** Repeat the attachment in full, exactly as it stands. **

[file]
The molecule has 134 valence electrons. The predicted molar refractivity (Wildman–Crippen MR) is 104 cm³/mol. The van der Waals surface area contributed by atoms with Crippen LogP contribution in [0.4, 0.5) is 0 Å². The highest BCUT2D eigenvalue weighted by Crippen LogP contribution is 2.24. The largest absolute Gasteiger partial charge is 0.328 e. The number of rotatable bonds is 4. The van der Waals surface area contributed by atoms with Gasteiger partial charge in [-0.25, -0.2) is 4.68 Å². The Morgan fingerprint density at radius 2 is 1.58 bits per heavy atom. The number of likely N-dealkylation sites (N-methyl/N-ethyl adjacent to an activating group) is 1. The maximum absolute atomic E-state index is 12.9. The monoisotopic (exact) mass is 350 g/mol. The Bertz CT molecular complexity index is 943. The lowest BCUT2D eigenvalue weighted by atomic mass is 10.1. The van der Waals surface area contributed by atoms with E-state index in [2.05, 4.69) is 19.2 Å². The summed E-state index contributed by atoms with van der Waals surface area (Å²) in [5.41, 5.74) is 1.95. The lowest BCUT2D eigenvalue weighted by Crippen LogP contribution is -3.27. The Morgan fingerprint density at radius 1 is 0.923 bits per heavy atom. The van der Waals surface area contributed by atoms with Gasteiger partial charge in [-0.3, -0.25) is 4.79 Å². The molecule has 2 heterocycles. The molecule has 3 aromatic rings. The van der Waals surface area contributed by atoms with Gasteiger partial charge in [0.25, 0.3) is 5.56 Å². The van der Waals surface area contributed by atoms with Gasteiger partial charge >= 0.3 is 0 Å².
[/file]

The molecule has 134 valence electrons. The predicted molar refractivity (Wildman–Crippen MR) is 104 cm³/mol. The van der Waals surface area contributed by atoms with Crippen LogP contribution in [0.4, 0.5) is 0 Å². The highest BCUT2D eigenvalue weighted by Crippen LogP contribution is 2.24. The largest absolute Gasteiger partial charge is 0.328 e. The number of rotatable bonds is 4. The van der Waals surface area contributed by atoms with Gasteiger partial charge in [-0.25, -0.2) is 4.68 Å². The Morgan fingerprint density at radius 2 is 1.58 bits per heavy atom. The number of likely N-dealkylation sites (N-methyl/N-ethyl adjacent to an activating group) is 1. The maximum absolute atomic E-state index is 12.9. The monoisotopic (exact) mass is 350 g/mol. The Bertz CT molecular complexity index is 943. The lowest BCUT2D eigenvalue weighted by atomic mass is 10.1. The van der Waals surface area contributed by atoms with E-state index in [2.05, 4.69) is 19.2 Å². The summed E-state index contributed by atoms with van der Waals surface area (Å²) in [5.41, 5.74) is 1.95. The lowest BCUT2D eigenvalue weighted by Crippen LogP contribution is -3.27. The Morgan fingerprint density at radius 1 is 0.923 bits per heavy atom. The van der Waals surface area contributed by atoms with Gasteiger partial charge in [-0.3, -0.25) is 4.79 Å². The molecule has 2 heterocycles. The molecule has 3 aromatic rings. The van der Waals surface area contributed by atoms with Gasteiger partial charge in [0.25, 0.3) is 5.56 Å². The van der Waals surface area contributed by atoms with Gasteiger partial charge >= 0.3 is 0 Å².